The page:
A second embodiment also incorporates a revolvable ring which is revolvable relative to both a first and a second frame member. The second embodiment incorporates a pair of electric motors which are securely mounted on the ring and rotate the first and second frame members. As with the first embodiment, the first frame member may be a foundational structure and the second frame member is revolvable relative to the first frame member and may be a telescope or gun turret.

In both the first and second embodiments, suitable bearings interconnect the ring to the first and second frame members. During operation, the motors (and bearings) rotate in opposite directions, and the bearings (and motors) are also in continuous motion. During operation, altering the relative speed of either or both motors results in movement of the turret (second frame member), as desired. Since the bearings are in continuous motion and are rotating in opposite directions, stiction is eliminated and friction is reduced.

The third embodiment essentially combines the bearing support for the motor components with the bearing support for the load. Thus, in the third embodiment the motive system bearings also support the load. The third embodiment incorporates a pair of electric motor armatures concentrically mounted within a suitable housing. The armatures share a common stator which is positioned between the armatures of the motors. The first armature is rigidly connected to the housing. The second armature is mounted within the housing and rotatable relative thereto. The stator is rotatably mounted within the housing and concentric to the first and second armature so that the stator, first armature and second armature have a common axis. A first bearing mounted between the first armature and the stator allows relative motion therebetween. A second bearing mounted between the second armature and the stator allows relative motion therebetween.

The third embodiment is preferably provided with a hollow output shaft (or rotor shaft) containing an electrical cable. The electrical cable preferably interfaces electrical motive system components with an electrical power source.

During operation of the motive system of the third embodiment, the bearings are in continuous motion and the second armature and stator are rotating in opposite directions. At a particular angular velocity of the second armature and stator, the second armature (preferably connected to an output shaft) is motionless relative to the housing (and the first armature). Increasing or reducing the relative angular velocities of the second armature or stator alters the angular velocity of the second armature relative to the first armature (housing) i.e., the output of the motor system. As with the first and second embodiments, since the bearings are in continuous motion and the component parts are rotating in opposite directions, stiction and its effects are eliminated and friction is reduced.

A fourth embodiment is similar to the third embodiment in that it incorporates two armatures coaxially mounted within a housing and a stator (or field structure) shared by the armatures. The stator is concentric to the armatures. However, the armatures are not concentric to each other but are instead in longitudinal alignment. Bearings mounted between the armatures and stator and also between the stator and housing allow relative motion between the first armature (which is secured to the housing) and the stator and also between the second armature and stator. The output shaft is also preferably hollow to contain an electrical cable therein, as with the third embodiment, in order to provide electrical energy to system components while minimizing input disturbances. In other ways the fourth embodiment is similar to the other embodiments. During operation, increasing or reducing the relative angular velocities of the second armature and stator alters the angular velocity of the second armature relative to the first armature (housing) i.e., the output of the system. As with the other embodiments, since the bearing are in continuous motion during operation of the system and the component parts are rotating in opposite directions, stiction and its effects are eliminated and friction is reduced.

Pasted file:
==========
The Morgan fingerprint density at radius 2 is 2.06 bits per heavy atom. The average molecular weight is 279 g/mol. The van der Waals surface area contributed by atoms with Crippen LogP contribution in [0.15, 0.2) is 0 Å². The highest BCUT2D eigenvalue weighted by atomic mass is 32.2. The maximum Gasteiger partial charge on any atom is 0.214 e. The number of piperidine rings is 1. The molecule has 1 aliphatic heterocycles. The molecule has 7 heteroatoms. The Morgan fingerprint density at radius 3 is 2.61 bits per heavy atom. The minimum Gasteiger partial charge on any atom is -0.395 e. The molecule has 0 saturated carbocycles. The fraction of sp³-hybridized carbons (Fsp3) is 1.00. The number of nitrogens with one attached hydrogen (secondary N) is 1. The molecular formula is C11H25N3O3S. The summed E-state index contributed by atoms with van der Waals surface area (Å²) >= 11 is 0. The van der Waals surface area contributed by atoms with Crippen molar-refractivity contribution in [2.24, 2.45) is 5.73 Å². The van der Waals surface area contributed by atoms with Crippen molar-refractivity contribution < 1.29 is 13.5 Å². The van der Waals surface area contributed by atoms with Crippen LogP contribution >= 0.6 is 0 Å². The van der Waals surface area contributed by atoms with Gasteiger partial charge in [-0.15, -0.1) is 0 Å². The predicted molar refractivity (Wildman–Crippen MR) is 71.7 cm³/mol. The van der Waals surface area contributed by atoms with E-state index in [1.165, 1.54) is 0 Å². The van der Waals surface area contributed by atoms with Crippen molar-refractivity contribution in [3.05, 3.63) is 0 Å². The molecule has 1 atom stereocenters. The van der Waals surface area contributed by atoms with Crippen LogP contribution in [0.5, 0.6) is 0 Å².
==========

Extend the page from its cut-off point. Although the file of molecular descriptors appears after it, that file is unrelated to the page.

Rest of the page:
The system of the present invention has important applications where the effects of stiction and friction interfere with the precision and smooth operation of various motive system outputs. It has particularly advantageous applications in servo control systems, director systems, telescopes, range finders, gun turrets and antenna systems for mobile communication systems and for space communication systems. Thus, the system of the present invention provides a motive system that has the needed characteristics of no stiction and very low friction resulting in a smoothly operating, high precision system output. The motive system of the present invention also has the needed characteristics of simple construction and easy operation to provide a control system which is inexpensive to manufacture and use and which additionally has long life and trouble free performance.

BRIEF DESCRIPTION OF THE DRAWINGS

FIG. 1 is a perspective view of a first embodiment of the present invention.

FIG. 2 is a sectional view of the embodiment of FIG. 1 taken along lines 2--2 of FIG. 1.

FIG. 3 is a sectional view of the embodiment of FIGS. 1 and 2 taken along lines 3--3 of FIG. 2.

FIG. 4 is a perspective view of a second embodiment of the present invention similar to the first embodiment except that the drive means are mounted on the revolvable member rather than the frame members.

FIG. 5 is a sectional view of the embodiment of FIG. 4 taken along lines 5--5 of FIG. 4.

FIG. 6 is a sectional view of the embodiment of FIGS. 4 and 5 taken along lines 6--6 of FIG. 5.